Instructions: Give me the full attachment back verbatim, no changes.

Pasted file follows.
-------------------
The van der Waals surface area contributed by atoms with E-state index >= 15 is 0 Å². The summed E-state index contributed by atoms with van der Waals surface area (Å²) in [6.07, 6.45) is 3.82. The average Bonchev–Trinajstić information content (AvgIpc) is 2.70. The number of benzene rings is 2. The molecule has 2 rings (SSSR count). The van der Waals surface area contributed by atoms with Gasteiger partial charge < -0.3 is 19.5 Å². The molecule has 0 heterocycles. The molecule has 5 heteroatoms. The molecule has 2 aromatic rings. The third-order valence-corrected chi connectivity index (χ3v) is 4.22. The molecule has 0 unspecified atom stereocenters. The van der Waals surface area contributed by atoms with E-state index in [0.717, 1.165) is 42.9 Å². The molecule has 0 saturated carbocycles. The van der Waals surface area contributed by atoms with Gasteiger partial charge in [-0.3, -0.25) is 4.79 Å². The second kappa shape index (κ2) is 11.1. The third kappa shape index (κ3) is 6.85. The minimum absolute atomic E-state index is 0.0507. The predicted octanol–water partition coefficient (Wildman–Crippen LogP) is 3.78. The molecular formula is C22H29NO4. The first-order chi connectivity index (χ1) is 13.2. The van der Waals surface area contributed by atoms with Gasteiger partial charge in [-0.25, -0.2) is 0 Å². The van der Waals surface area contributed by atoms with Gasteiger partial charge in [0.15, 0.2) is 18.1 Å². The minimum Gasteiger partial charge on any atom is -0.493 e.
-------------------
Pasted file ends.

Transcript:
The van der Waals surface area contributed by atoms with E-state index >= 15 is 0 Å². The summed E-state index contributed by atoms with van der Waals surface area (Å²) in [6.07, 6.45) is 3.82. The average Bonchev–Trinajstić information content (AvgIpc) is 2.70. The number of benzene rings is 2. The molecule has 2 rings (SSSR count). The van der Waals surface area contributed by atoms with Gasteiger partial charge < -0.3 is 19.5 Å². The molecule has 0 heterocycles. The molecule has 5 heteroatoms. The molecule has 2 aromatic rings. The third-order valence-corrected chi connectivity index (χ3v) is 4.22. The molecule has 0 unspecified atom stereocenters. The van der Waals surface area contributed by atoms with E-state index in [0.717, 1.165) is 42.9 Å². The molecule has 0 saturated carbocycles. The van der Waals surface area contributed by atoms with Gasteiger partial charge in [-0.3, -0.25) is 4.79 Å². The second kappa shape index (κ2) is 11.1. The third kappa shape index (κ3) is 6.85. The minimum absolute atomic E-state index is 0.0507. The predicted octanol–water partition coefficient (Wildman–Crippen LogP) is 3.78. The molecular formula is C22H29NO4. The first-order chi connectivity index (χ1) is 13.2. The van der Waals surface area contributed by atoms with Gasteiger partial charge in [-0.25, -0.2) is 0 Å². The van der Waals surface area contributed by atoms with Gasteiger partial charge in [0.15, 0.2) is 18.1 Å². The minimum Gasteiger partial charge on any atom is -0.493 e.